So, it's great to come back here because you get a chance to put a spotlight on places that are really nation-leading. And as we look to the future, you can already look at what people who have a vision have already accomplished. So, it's fitting that we'd be here in White Plains to make some announcements about our transition as a state to electric vehicles. I came here back in 2015, I believe, Mayor, and you walked me through the downtown and you were talking about all the electric charging station that you wanted to see for your community. And no other mayors were talking like that. I mean, you just were so ahead of your time, and I remember you said you want to be at the forefront of the clean energy revolution. And you've really embraced this. You have 16 hybrid electric cars in your fleet leading our state, 28 city-owned electric charging stations and as well as all the other things that you and the City Council have accomplished.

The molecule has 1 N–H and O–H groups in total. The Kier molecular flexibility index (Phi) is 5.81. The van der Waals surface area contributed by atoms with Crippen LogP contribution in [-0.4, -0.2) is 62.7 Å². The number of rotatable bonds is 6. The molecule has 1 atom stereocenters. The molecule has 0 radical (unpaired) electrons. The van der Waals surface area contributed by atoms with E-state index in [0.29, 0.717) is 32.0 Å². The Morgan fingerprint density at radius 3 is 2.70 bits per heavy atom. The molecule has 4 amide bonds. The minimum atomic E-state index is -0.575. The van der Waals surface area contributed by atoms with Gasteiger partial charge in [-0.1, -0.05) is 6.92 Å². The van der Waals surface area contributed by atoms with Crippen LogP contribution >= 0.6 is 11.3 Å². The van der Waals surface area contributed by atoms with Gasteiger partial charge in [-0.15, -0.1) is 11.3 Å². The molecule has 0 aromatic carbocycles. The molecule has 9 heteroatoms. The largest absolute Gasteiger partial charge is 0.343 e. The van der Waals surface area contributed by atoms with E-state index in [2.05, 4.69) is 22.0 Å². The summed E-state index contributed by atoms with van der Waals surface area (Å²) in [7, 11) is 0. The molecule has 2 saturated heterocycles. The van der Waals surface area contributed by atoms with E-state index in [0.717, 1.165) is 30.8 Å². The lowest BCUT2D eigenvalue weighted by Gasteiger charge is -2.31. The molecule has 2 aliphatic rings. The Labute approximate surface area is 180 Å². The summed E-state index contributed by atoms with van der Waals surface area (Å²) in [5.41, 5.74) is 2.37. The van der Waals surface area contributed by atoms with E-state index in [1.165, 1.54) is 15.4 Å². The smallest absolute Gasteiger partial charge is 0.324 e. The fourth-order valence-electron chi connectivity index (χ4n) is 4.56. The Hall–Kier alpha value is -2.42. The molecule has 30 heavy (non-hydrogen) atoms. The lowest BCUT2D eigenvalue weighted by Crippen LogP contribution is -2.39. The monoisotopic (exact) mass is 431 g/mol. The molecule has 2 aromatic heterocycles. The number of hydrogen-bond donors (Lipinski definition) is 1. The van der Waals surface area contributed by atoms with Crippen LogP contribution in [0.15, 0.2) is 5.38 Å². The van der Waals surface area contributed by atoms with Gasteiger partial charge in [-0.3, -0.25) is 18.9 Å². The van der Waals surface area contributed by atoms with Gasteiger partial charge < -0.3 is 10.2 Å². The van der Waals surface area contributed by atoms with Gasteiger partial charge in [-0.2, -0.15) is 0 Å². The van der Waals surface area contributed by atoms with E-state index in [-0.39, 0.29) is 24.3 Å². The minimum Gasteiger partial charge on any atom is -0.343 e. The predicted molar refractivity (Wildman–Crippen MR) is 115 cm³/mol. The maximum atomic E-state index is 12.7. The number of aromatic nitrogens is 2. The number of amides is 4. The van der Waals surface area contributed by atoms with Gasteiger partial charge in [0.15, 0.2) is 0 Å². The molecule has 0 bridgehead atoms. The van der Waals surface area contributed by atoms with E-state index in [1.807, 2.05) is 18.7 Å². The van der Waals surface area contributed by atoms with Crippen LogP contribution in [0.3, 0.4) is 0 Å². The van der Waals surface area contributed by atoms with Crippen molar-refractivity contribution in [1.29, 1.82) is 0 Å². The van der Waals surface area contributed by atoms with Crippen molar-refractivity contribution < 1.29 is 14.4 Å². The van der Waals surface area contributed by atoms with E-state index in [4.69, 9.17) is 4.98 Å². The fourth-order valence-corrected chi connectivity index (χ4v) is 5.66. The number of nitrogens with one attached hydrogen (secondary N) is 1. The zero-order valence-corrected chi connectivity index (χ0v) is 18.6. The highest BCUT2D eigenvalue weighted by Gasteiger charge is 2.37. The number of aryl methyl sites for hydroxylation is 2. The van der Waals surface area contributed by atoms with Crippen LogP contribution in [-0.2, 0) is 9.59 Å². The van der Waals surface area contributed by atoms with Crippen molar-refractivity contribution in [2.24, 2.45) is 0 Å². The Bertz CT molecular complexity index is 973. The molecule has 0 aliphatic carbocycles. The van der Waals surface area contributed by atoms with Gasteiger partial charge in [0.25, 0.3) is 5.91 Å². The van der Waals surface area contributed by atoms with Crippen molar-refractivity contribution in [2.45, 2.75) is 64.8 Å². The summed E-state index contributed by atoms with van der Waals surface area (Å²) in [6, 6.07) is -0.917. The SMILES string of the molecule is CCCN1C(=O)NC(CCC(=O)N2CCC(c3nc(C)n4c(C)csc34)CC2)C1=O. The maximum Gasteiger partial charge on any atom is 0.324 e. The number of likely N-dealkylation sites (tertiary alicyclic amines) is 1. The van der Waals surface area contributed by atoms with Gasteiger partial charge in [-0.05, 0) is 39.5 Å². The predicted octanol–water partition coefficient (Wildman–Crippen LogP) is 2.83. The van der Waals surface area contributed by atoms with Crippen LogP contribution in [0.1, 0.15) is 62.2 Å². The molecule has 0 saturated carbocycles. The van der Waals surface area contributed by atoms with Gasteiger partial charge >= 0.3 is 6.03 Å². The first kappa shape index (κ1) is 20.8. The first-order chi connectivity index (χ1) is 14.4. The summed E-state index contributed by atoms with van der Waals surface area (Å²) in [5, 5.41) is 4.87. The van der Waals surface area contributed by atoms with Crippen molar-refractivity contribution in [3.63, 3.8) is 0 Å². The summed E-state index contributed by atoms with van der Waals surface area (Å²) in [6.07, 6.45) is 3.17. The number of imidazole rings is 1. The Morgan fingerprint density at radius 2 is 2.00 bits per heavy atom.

So, I want to continue to hold you out as a model of what true leadership looks like, especially here this past week because we celebrated Climate Week. I've participated in a number of initiatives, a number of announcements. But also in New York, every week is Climate Week. This is not a new phenomenon. Every week is Climate Week, and we're committed to protecting our environment and combating climate change every single day. But in particular, this is actually National Drive Electric Week, so there's a week for everything, but this is National Drive Electric Week. So really, the electric vehicles are the keys to achieving this. And I know what I'm talking about because they've been having me test drive electric vehicles since their inception. I guess it's always like when I was Lieutenant Governor - go ahead, have the Lieutenant Governor do it. I actually did a lot of autonomous vehicles by myself on highways. So, go figure. Now I have a Lieutenant Governor who can do that for me.